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U.S. stocks join global retreat in equities amid data, Greece

NEW YORK -- The Standard & Poor's 500 index fell the most in more than a month, joining a global decline in equities Tuesday, as mixed data added to U.S. growth concerns and speculation rose that Greece won't be able to resolve its debt crisis.

Apple lost 2.3 percent, and semiconductors fell 2.2 percent to lead a selloff in technology companies. The Nasdaq Biotechnology index slid 2 percent as health-care shares dropped. Delta Air Lines and American Airlines declined more than 3 percent as oil topped $60 a barrel for the first time this year.

The S&P 500 index slumped 1.2 percent to 2,089.46, below its average price during the past 50 days. The Nasdaq composite index dropped 1.6 percent, and the Russell 2000 index lost 1.4 percent. About 7.2 billion shares traded hands on U.S. exchanges, 10 percent above the three-month average.

"There's a sense of uneasiness permeating through the equity market due to first quarter results, mixed signals of economic health and high valuations," said Terry Sandven, who helps oversee $126 billion as chief equity strategist at U.S. Bank Wealth Management in Minneapolis. "The U.S. economy is navigating through a soft patch and high valuations are elevating the risk of being wrong, so investor angst and concern remains high."

Concern has grown over whether Greece can meet its obligation to pay about $1.1 billion due to the International Monetary Fund by May 12. The Stoxx Europe 600 index fell to its lowest level in two years.

A report Tuesday showed the U.S. trade deficit widened in March to the highest level in more than six years, fueled by a record surge in imports as commercial activity resumed at West Coast ports following a resolution to labor disputes. The jump probably means the U.S. economy contracted in the first quarter when the Commerce Department issues revisions lat

er this month.

A separate report showed service industries such as real- estate firms and restaurants unexpectedly grew at a faster pace in April as the biggest part of the U.S. economy picked up.

Investors will look ahead to Friday's payrolls numbers amid speculation over the timeline for an increase in U.S. interest rates. Concern that the Federal Reserve may soon raise borrowing costs even as economic growth sputters sent equities dropping from records last week, with losses concentrated in biotechnology and social-media shares.

"This is a market that's struggled to get out of the gate this year," said Kevin Caron, a market strategist and portfolio manager who helps oversee $170 billion at Stifel Nicolaus & Co. in Florham Park, New Jersey. "There's a lot of choppiness -- no clear direction. There's a sense of uncertainty right now, and the market is eventually going to have to look for real growth in the economy, and that's looking fairly weak."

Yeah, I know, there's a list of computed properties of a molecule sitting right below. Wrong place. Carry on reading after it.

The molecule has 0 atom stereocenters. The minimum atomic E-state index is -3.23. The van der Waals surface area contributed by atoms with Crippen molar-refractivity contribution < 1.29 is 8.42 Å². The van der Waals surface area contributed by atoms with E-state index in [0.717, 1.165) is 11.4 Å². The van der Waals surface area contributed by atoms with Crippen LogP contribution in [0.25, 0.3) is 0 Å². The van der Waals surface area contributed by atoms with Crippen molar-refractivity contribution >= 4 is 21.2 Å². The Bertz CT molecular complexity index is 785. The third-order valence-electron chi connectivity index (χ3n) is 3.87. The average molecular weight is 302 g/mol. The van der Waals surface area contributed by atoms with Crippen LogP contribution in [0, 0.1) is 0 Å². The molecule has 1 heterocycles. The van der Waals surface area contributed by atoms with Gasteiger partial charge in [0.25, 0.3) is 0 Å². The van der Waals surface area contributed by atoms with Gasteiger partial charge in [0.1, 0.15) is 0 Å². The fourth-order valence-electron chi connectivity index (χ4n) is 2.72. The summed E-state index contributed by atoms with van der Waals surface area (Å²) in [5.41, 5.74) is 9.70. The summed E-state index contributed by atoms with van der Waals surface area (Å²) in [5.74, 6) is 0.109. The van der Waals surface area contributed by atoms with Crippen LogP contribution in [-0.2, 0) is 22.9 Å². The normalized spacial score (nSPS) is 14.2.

Stocks had rebounded for a second day on Monday, helped by a rally in banks, amid optimism over corporate earnings season. Of the 377 S&P 500 companies that have reported results through Monday, 73 percent topped analysts' estimates for profits, data compiled by Bloomberg show.

Apple slipped 2.3 percent, its fifth decline in six days, a period during which it's fallen more than 5.1 percent.

The Chicago Board Options Exchange volatility index climbed 11 percent Tuesday to 14.31, its biggest jump in six weeks. The gauge, know as the VIX, added 3.3 percent last week. All of the S&P 500's 10 main groups retreated, with eight falling more than 1 percent.

Leading declines among tech, semiconductor companies dropped for a second day as Micron Technology and Intel lost at least 1.6 percent. The Philadelphia Stock Exchange semiconductor index retreated 2.2 percent, its biggest drop in six weeks.

Gilead Sciences and Vertex Pharmaceuticals paced the slide in health-care companies, losing more than 2.5 percent. Express Scripts Holding slumped 3.2 percent, the most since December.

Utilities in the S&P 500 tumbled 2.3 percent, their biggest decline in two months. Sempra Energy decreased 3.2 percent after reporting first-quarter sales that fell short of analyst estimates. Edison International and FirstEnergy fell more than 2.5 percent.

Energy companies in the S&P 500 erased earlier gains, even as crude-oil prices climbed to near five-month highs. Advances of more than 3.1 percent in Diamond Offshore Drilling and Transocean were overshadowed by declines of at least 3.1 percent in Pioneer Natural Resources, Newfield Exploration and EOG Resources.

A Bloomberg gauge of U.S. airlines tumbled 3.1 percent amid oil's rally. American Airlines and United Continental sank more than 2.7 percent. The Dow Jones transportation average dropped 1.7 percent, the most in six weeks.

International Paper fell 5.2 percent to its lowest level in six months as rules proposed Tuesday by the IRS would not allow the company to separate its containerboard operations into a tax-advantaged vehicle.

Salesforce.com added 1.6 percent, after jumping more than 6 percent as people with knowledge of the matter said Microsoft is evaluating a bid for the company. Microsoft lost 1.3 percent.

Mallinckrodt rallied 4.6 percent after quarterly results beat estimates and the drugmaker raised it full-year profit outlook.

Netflix advanced 1.9 percent after Bank of America raised its rating on the company to buy from sell while more than doubling its price forecast.

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